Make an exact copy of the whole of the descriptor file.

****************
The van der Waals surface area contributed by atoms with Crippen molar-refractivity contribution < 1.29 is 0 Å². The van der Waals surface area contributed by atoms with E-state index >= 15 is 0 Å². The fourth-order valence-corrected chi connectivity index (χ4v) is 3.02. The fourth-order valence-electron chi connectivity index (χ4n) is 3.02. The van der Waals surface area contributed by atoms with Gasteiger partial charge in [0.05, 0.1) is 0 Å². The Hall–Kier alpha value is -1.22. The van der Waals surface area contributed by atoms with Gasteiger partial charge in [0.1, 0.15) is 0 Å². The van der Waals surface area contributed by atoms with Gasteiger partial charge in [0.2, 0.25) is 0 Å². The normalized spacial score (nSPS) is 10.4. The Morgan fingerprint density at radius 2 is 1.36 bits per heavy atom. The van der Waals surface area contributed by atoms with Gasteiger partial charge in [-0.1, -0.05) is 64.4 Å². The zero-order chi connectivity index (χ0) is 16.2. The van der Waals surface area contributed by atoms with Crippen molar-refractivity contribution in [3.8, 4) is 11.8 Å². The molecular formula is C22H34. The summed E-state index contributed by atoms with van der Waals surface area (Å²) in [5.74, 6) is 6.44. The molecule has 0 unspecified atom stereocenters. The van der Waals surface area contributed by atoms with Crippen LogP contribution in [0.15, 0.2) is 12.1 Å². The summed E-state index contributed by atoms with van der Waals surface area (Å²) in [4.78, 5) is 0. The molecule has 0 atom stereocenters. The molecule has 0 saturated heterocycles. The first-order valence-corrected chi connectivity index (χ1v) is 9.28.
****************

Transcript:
The van der Waals surface area contributed by atoms with Crippen molar-refractivity contribution < 1.29 is 0 Å². The van der Waals surface area contributed by atoms with E-state index >= 15 is 0 Å². The fourth-order valence-corrected chi connectivity index (χ4v) is 3.02. The fourth-order valence-electron chi connectivity index (χ4n) is 3.02. The van der Waals surface area contributed by atoms with Gasteiger partial charge in [0.05, 0.1) is 0 Å². The Hall–Kier alpha value is -1.22. The van der Waals surface area contributed by atoms with Gasteiger partial charge in [0.1, 0.15) is 0 Å². The van der Waals surface area contributed by atoms with Gasteiger partial charge in [0.2, 0.25) is 0 Å². The normalized spacial score (nSPS) is 10.4. The Morgan fingerprint density at radius 2 is 1.36 bits per heavy atom. The van der Waals surface area contributed by atoms with Gasteiger partial charge in [-0.1, -0.05) is 64.4 Å². The zero-order chi connectivity index (χ0) is 16.2. The van der Waals surface area contributed by atoms with Crippen molar-refractivity contribution in [3.8, 4) is 11.8 Å². The molecular formula is C22H34. The summed E-state index contributed by atoms with van der Waals surface area (Å²) in [5.74, 6) is 6.44. The molecule has 0 unspecified atom stereocenters. The van der Waals surface area contributed by atoms with Crippen LogP contribution in [0.15, 0.2) is 12.1 Å². The summed E-state index contributed by atoms with van der Waals surface area (Å²) in [4.78, 5) is 0. The molecule has 0 atom stereocenters. The molecule has 0 saturated heterocycles. The first-order valence-corrected chi connectivity index (χ1v) is 9.28.